Production-phase greenhouse gases embedded within food loss and waste: magnitude, drivers, and mitigation potential
Porter, Stephen Drummond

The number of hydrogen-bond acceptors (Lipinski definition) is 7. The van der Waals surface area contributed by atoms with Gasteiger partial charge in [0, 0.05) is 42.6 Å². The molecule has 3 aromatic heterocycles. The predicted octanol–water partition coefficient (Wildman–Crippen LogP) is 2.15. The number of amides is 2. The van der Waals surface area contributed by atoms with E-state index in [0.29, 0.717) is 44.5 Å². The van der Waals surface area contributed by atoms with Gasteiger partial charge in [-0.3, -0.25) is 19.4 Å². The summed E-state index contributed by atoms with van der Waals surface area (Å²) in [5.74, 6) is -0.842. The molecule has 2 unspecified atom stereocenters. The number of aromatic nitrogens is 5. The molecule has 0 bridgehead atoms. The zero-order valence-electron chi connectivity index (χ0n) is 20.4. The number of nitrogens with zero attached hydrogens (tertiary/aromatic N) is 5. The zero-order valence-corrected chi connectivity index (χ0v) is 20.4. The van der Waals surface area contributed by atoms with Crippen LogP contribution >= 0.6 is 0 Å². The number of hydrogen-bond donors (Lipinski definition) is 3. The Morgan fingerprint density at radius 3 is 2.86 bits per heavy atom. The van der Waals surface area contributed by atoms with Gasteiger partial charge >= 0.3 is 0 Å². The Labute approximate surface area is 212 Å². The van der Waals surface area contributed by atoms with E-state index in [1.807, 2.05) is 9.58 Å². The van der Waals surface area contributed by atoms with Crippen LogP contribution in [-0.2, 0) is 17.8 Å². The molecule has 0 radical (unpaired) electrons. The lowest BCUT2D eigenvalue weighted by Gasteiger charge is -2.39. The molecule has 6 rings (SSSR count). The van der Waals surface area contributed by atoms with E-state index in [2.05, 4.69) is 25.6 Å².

There is considerable loss and waste of food (FLW) all along the agri-food supply chain from the producer through to the consumer. Production-phase greenhouse gas (GHG) emissions are embedded within food that is lost or wasted, increasing the overall carbon intensity of food ultimately consumed. There is limited understanding of the level of carbon inefficiency of food production as a function of loss and waste. The purpose of this thesis is to provide additional clarity on the GHG mitigation potential of addressing food loss and waste. Here, I quantify the embedded production-phase emissions across the food supply chain from multiple perspectives, at varying geographical and temporal scales, and across food commodities. I assess the current and historical context of FLW, how that translates into embedded GHG emissions, and the impact of EU policy and structural barriers within the agri-food chain on FLW. Whilst there is a general scarcity of robust data on FLW or emissions intensity of food production, I find the embedded emissions from avoidable milk waste are about 200 kt CO2e yr-1 in the UK and about 25,000 kt CO2e yr-1 globally, 5.7% and 2.4% of that from respective milk production. I find the embedded emissions of global food wastage increased more than 3-fold in 50 years through 2011 to 2.2 Gt CO2e yr-1 (about 4% of net annual GHG flux of about 50 Gt CO2e in this final year). Emissions grew more quickly than the wastage itself, implying a change in production and dietary preferences towards more emissions intensive foods. Further, per capita FLW emissions increased in developing regions whilst were stable-to-decreasing in developed regions. Deliberate withdrawal and destruction of fresh fruit and vegetables (FFV) from the food supply chain through EU Common Agriculture Policy mechanisms amounted to a cumulative 23,600 kt), with embedded emissions of 5100 kt CO2e for the 26-year period to 2015. This is equivalent to about 2% of EU FFV production and 0.15% of emissions from managed soils in the EU). Despite changes to EU policy resulting in a 95% reduction in such withdrawals, the proportion of withdrawals typically destroyed remained consistent about 60%. This suggests the existence of institutional barriers to the use of non-retail sales channels. Finally, I find up to 4100 kt and 51,500 kt of FLW arise each year from the application of cosmetic standards to FFV within the UK and EEA, respectively. This equates to embedded emissions of up to 970 kt and 22,500 kt CO2e yr-1, about 7% and 14% of UK and EEA managed soil emissions. This research demonstrates considerable absolute production-phase GHG emissions mitigation could be achieved by reducing food loss and waste. Such savings are predicated upon less food being produced to compensate for greater quantities available due to less wastage. Alternatively, greater throughput for the same input could be achieved from improved efficiencies within the agri-food system. Per capita FLW, emissions intensity of food, and possibly food insecurity may all be reduced; a ‘triple-win’ for sustainable production.